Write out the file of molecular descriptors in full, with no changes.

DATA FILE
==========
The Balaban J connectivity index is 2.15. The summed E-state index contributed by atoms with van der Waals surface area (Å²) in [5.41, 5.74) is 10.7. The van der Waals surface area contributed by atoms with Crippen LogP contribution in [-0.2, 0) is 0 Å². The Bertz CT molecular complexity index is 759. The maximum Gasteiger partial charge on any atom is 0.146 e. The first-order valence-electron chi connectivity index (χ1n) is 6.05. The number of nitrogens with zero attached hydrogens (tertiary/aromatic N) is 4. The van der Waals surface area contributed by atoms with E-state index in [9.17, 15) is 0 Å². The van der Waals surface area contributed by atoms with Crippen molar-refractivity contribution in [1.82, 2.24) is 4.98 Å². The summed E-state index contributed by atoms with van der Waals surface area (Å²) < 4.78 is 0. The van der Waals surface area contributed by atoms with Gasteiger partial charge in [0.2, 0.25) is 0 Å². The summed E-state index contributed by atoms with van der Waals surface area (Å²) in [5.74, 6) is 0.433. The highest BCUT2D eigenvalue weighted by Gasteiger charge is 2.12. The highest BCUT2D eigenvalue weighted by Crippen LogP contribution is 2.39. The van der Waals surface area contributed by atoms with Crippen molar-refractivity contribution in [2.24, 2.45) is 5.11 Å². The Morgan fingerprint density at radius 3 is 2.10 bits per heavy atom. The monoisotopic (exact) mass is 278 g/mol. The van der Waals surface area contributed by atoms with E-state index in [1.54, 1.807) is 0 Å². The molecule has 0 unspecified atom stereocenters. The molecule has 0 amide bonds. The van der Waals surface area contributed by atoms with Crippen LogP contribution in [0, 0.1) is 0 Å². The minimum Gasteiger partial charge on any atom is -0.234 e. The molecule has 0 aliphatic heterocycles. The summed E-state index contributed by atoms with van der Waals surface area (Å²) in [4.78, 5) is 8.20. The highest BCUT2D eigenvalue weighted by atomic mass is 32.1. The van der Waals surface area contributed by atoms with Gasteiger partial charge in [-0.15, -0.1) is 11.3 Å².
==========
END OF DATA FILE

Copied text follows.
The Balaban J connectivity index is 2.15. The summed E-state index contributed by atoms with van der Waals surface area (Å²) in [5.41, 5.74) is 10.7. The van der Waals surface area contributed by atoms with Crippen LogP contribution in [-0.2, 0) is 0 Å². The Bertz CT molecular complexity index is 759. The maximum Gasteiger partial charge on any atom is 0.146 e. The first-order valence-electron chi connectivity index (χ1n) is 6.05. The number of nitrogens with zero attached hydrogens (tertiary/aromatic N) is 4. The van der Waals surface area contributed by atoms with E-state index in [9.17, 15) is 0 Å². The van der Waals surface area contributed by atoms with Crippen molar-refractivity contribution in [1.82, 2.24) is 4.98 Å². The summed E-state index contributed by atoms with van der Waals surface area (Å²) < 4.78 is 0. The van der Waals surface area contributed by atoms with Gasteiger partial charge in [0.2, 0.25) is 0 Å². The summed E-state index contributed by atoms with van der Waals surface area (Å²) in [5.74, 6) is 0.433. The highest BCUT2D eigenvalue weighted by Gasteiger charge is 2.12. The highest BCUT2D eigenvalue weighted by Crippen LogP contribution is 2.39. The van der Waals surface area contributed by atoms with Crippen molar-refractivity contribution in [2.24, 2.45) is 5.11 Å². The Morgan fingerprint density at radius 3 is 2.10 bits per heavy atom. The monoisotopic (exact) mass is 278 g/mol. The van der Waals surface area contributed by atoms with E-state index in [1.54, 1.807) is 0 Å². The molecule has 0 unspecified atom stereocenters. The molecule has 0 amide bonds. The van der Waals surface area contributed by atoms with Crippen LogP contribution in [0, 0.1) is 0 Å². The minimum Gasteiger partial charge on any atom is -0.234 e. The molecule has 0 aliphatic heterocycles. The summed E-state index contributed by atoms with van der Waals surface area (Å²) in [4.78, 5) is 8.20. The highest BCUT2D eigenvalue weighted by atomic mass is 32.1. The van der Waals surface area contributed by atoms with Gasteiger partial charge in [-0.15, -0.1) is 11.3 Å².